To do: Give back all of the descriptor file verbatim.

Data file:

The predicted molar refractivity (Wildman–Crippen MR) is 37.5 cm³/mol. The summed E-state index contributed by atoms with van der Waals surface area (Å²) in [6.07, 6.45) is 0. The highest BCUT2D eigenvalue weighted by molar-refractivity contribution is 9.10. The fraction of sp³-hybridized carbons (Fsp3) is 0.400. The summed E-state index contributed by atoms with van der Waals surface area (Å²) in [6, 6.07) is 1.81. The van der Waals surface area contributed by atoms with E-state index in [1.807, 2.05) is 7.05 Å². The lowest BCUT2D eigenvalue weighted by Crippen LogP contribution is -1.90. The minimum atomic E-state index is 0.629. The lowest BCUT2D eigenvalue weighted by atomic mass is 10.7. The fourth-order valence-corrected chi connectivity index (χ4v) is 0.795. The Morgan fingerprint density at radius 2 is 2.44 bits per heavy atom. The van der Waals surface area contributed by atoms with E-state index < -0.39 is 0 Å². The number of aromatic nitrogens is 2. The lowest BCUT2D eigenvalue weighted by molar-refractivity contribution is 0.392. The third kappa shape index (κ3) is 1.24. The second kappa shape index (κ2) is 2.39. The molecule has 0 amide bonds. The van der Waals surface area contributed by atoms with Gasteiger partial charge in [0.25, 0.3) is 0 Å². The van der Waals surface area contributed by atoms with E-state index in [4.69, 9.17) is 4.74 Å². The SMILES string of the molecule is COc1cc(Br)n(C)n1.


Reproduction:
The predicted molar refractivity (Wildman–Crippen MR) is 37.5 cm³/mol. The summed E-state index contributed by atoms with van der Waals surface area (Å²) in [6.07, 6.45) is 0. The highest BCUT2D eigenvalue weighted by molar-refractivity contribution is 9.10. The fraction of sp³-hybridized carbons (Fsp3) is 0.400. The summed E-state index contributed by atoms with van der Waals surface area (Å²) in [6, 6.07) is 1.81. The van der Waals surface area contributed by atoms with E-state index in [1.807, 2.05) is 7.05 Å². The lowest BCUT2D eigenvalue weighted by Crippen LogP contribution is -1.90. The minimum atomic E-state index is 0.629. The lowest BCUT2D eigenvalue weighted by atomic mass is 10.7. The fourth-order valence-corrected chi connectivity index (χ4v) is 0.795. The Morgan fingerprint density at radius 2 is 2.44 bits per heavy atom. The van der Waals surface area contributed by atoms with E-state index < -0.39 is 0 Å². The number of aromatic nitrogens is 2. The lowest BCUT2D eigenvalue weighted by molar-refractivity contribution is 0.392. The third kappa shape index (κ3) is 1.24. The second kappa shape index (κ2) is 2.39. The molecule has 0 amide bonds. The van der Waals surface area contributed by atoms with Gasteiger partial charge in [0.25, 0.3) is 0 Å². The van der Waals surface area contributed by atoms with E-state index in [4.69, 9.17) is 4.74 Å². The SMILES string of the molecule is COc1cc(Br)n(C)n1.